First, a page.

6. (C) Meles said his country’s inability to develop a strong democracy was not due to insufficient understanding of democratic principles, but rather because Ethiopians had not internalized those principles. Ethiopia should follow the example of the U.S. and European countries, he said, where democracy developed organically and citizens had a stake in its establishment. When people are committed to democracy and forced to make sacrifices for it, Meles said, “they won’t let any leader take it away from them.” But “when they are spoon-fed democracy, they will give it up when their source of funding and encouragement is removed.” Referencing his own struggle against the Derg regime, Meles said he and his compatriots received no foreign funding, but were willing to sacrifice and die for their cause, and Ethiopians today must take ownership of their democratic development, be willing to sacrifice for it, and defend their own rights.

7. (C) Meles drew a clear distinction between Ethiopians’ democratic and civil rights on the one hand, and the right of foreign entities to fund those rights on the other. There is no restriction on Ethiopians’ rights, he asserted, merely on foreign funding, adding that the U.S. has similar laws. U/S Otero countered that while the U.S. does not allow foreign funding of political campaigns, there is no restriction on foreign funding of NGOs. Ms. Gavin noted the examples of foreign support for the abolitionist movement in the U.S. and for the anti-apartheid movement in South Africa as positive examples of foreign engagement of civil society, and expressed that aside from the issue of foreign funding, the ability of local organizations to legally register, operate, and contribute to democratic discourse was of tantamount importance.

[AK: Cut.]

GoE Prepared to Move Forward from Copenhagen

13. (C) U/S Otero urged Meles to sign the Copenhagen accord on climate change and explained that it is a point of departure for further discussion and movement forward on the topic. She noted that while the agreement has its limitations, it has the international community moving in the right direction. Meles responded that the GoE supported the accord in Copenhagen and would support it at the AU Summit. However, he expressed his disappointment that despite President Obama’s personal assurance to him that finances committed in Copenhagen would be made available, he had received word from contacts at the UN that the U.S. was not supportive of Ethiopia’s proposal for a panel to monitor financial pledges regarding climate change. Ms. Gavin assured the Prime Minister that she would look into his concerns.

[AK: Cut.]

YATES

(Republished from Sublime Oblivion by permission of author or representative)
 
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When denier ideologues make the transition to accepting the reality of anthropogenic global warming, one of the arguments they start to use tends to go something along the following lines: “Sure, the polar bears might get screwed over, but otherwise things will be just great. Crop yields will increase and northerners will get to have their own sun-drenched beaches”. You wish. New research* indicates that beyond temperature rises of 7C, “zones of uninhabitability” will begin to overspread much of the world (“An adaptability limit to climate change due to heat stress” by Sherwood & Huber 2010). Not a Mediterranean world, more like Mad Max in Waterworld.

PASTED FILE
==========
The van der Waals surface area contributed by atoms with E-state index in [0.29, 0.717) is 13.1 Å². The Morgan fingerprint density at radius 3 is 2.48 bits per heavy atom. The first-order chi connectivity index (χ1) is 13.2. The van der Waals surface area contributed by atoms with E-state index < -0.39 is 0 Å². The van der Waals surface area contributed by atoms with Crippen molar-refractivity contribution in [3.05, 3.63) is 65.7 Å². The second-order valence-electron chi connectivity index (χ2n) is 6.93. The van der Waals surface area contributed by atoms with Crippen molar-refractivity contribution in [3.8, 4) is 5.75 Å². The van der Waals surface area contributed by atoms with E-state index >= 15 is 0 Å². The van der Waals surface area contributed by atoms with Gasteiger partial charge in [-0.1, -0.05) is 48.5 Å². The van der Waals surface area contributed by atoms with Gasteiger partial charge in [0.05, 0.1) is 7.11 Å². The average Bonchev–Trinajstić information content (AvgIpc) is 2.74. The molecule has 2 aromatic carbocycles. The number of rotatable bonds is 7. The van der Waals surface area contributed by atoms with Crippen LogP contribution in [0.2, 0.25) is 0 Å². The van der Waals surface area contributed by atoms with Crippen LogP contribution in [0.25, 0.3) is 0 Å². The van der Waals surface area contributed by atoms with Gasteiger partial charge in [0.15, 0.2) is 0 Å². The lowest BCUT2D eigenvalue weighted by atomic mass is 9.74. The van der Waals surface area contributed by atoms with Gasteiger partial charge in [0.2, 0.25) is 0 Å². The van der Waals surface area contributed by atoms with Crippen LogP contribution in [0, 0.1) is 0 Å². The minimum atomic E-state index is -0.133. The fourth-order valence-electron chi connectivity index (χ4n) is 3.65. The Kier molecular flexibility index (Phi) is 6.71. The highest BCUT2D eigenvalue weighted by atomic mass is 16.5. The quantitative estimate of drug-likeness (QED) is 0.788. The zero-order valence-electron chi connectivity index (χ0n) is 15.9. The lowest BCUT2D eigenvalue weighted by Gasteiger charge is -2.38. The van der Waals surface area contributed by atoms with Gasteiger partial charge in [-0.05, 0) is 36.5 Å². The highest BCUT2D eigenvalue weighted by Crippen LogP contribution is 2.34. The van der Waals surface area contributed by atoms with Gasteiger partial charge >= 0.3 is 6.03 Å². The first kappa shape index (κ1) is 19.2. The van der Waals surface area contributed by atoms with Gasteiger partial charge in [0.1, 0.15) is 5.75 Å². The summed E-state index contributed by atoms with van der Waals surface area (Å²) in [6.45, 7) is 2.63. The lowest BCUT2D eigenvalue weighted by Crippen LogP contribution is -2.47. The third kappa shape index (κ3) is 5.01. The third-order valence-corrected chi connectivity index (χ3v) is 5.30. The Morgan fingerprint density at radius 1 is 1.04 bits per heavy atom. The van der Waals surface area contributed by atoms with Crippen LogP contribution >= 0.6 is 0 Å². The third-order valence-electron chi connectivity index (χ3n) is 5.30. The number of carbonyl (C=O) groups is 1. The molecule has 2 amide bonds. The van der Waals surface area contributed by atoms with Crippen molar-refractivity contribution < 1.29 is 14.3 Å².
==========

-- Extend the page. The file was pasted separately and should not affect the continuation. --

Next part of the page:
Of late climate models have been leaning to the upper range of the IPCC’s projections for global warming, e.g. the median forecast from a recent MIT study gives a rise of 5C by 2100 (with a 10% chance it will exceed 7C). According to the Sherwood paper, “peak heat stress” (quantified by the wet-bulb temperature) never climbs above 31C across today’s climes, which is safely below the body’s normal temperature of 37C. But with a global temperature rise of 7C possible by as early as the late 21st century – even without accounting for predictable tripwires such as accelerated release of Siberian and Arctic methane – some regions of the world will be subjected to peak wet-bulb temperatures of 35C, inducing “hyperthermia in humans and other mammals, as dissipation of metabolic heat becomes impossible“. With a global temperature rise of 11-12C, a belt of uninhabitability will come to encompass the bulk of today’s densely populated areas.

Let that sink in. Forget the rainforest collapses, the icecap disintegrations, the plummeting crop yields as the increased CO2 fertilization effect is cancelled out by heat stress… during the long summers, the bulk of continental interiors below the Arctic Circle will become PHYSICALLY UNINHABITABLE for humans. Cities from Atlanta to Madrid to New Delhi will become ghost towns in the desert, crumbling relics to the long-dead gods of the industrial age.

“Periods of net heat storage can be endured, though only for a few hours… and with ample time needed for recovery”, but since “adjacent night time minima of [wet-bulb temperatures] are typically within 2-3C of the daytime peak, and adjacent daily maxima are typically within 1C”, conditions would prove intolerable “if the peak wet-bulb temperature exceeded, by more than 1-2C, the highest value that could be sustained for at least a full day”. Thus, e ven healthy individuals cannot sustain heat stress levels of above 35C for prolonged periods, because the skin must be at least 2-3C cooler than the body temperature, whose normal level is 37C. If the wet-bulb temperature rises to 38C, for instance, then the result will be a rise in body temperature to above 40C and death from hyperthermia.